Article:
The 1829 “Articles of the Church of Christ” is a little-known antecedent to section 20 of the Doctrine and Covenants. This article explores Joseph Smith’s and Oliver Cowdery’s involvement in bringing forth these two documents that were important in laying the foundation for The Church of Jesus Christ of Latter-day Saints.
Section 20 was originally labeled the “Articles and Covenants.” It was the first revelation canonized by the restored Church and the most lengthy revelation given before the first priesthood conference was held in June 1830. Scriptural commentators in recent years have described the inspired set of instructions in section 20 as “a constitution for the restored church.”1 In many respects, the Articles and Covenants was the Church’s earliest General Handbook of Instructions. Although Latter-day Saints typically associate the Articles and Covenants with the organization of the Church on April 6, 1830, this regulatory document had roots in earlier events: in the earliest latter-day revelations, in statements on Church ordinances and organization from the Book of Mormon, and in the preliminary set of Articles written by Oliver Cowdery in the last half of 1829.
This article will review those early revelations to show how the organization of the Church was prophetically foreshadowed and instituted. It will then identify certain prescriptions in the Book of Mormon that influenced the steps taken and pronouncements issued as the Church was organized on April 6, 1830. In particular, the contents of the 1829 Articles of the Church of Christ (figs. 1, 2, 3) and the 1830 Articles and Covenants of the Church of Christ will be summarized and contrasted. From this, the process through which Doctrine and Covenants 20 came into being will be explored in order to explain more fully how it came to be accepted as scripture.
Prophetic Anticipation of the Organization of the Church
Joseph Smith’s first responsibility as the latter-day prophet was to translate the Book of Mormon plates, which were entrusted to him by the angel Moroni on September 22, 1827. Only later would restoring and organizing the Lord’s Church become an obvious extension of his prophetic mission, for that aspect of the restoration had to wait until the Prophet had finished translating the Book of Mormon in 1829.2 But as the work of translation unfolded, the way was simultaneously being prepared for the imminent restoration and organization of the Church.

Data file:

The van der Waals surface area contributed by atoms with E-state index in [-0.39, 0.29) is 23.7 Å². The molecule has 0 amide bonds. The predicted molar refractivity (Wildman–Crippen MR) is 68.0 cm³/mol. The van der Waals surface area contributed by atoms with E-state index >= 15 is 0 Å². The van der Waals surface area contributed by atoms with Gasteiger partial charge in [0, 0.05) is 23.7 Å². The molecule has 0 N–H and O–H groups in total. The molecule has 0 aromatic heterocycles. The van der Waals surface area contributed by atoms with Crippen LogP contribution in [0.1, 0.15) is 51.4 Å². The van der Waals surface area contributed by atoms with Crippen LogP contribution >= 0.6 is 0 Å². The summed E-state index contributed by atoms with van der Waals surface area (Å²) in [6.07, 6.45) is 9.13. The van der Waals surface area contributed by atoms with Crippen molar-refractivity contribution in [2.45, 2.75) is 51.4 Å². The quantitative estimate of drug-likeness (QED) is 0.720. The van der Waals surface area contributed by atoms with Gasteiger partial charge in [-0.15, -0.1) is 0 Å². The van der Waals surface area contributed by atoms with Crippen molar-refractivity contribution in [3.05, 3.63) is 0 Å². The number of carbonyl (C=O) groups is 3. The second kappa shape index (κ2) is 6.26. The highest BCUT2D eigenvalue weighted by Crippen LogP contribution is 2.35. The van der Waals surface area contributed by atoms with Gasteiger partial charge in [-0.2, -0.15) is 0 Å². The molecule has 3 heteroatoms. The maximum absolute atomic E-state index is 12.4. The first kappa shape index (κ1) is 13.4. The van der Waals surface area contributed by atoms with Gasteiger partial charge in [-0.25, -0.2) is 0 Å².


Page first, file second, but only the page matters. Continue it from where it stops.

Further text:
The earliest revelation that specifically mentions the impending establishment of the Church was given in late summer 1828. It was received shortly after Martin Harris had carelessly lost the initial 116 pages (containing the book of Lehi) from the Book of Mormon translation. In the revelation that followed, the Lord told Joseph Smith that in reestablishing His Church, this modern generation should be openhearted and spiritually prepared. The Lord admonished: “And for this cause have I said, if this generation harden not their hearts, I will establish my church among them. Now I do not say this to destroy my church, but I say this to build up my church: therefore, whosoever belongeth to my church need not fear, for such shall inherit the kingdom of heaven.”3
A few months later, in March 1829, the Lord spoke again on this subject, telling Joseph Smith and Martin Harris that the restored Church would be patterned after the New Testament–era organization. Expanding the earlier precondition, the Savior declared, “And thus, if the people of this generation harden not their hearts,4 I will work a reformation among them, . . . and I will establish my church, like unto the church which was taught by my disciples in the days of old.”5 The Lord explained to his latter-day disciples that this reformation marked “the beginning of the rising up, and the coming forth of my church out of the wilderness—clear as the moon and fair as the sun, and terrible as an army with banners.”6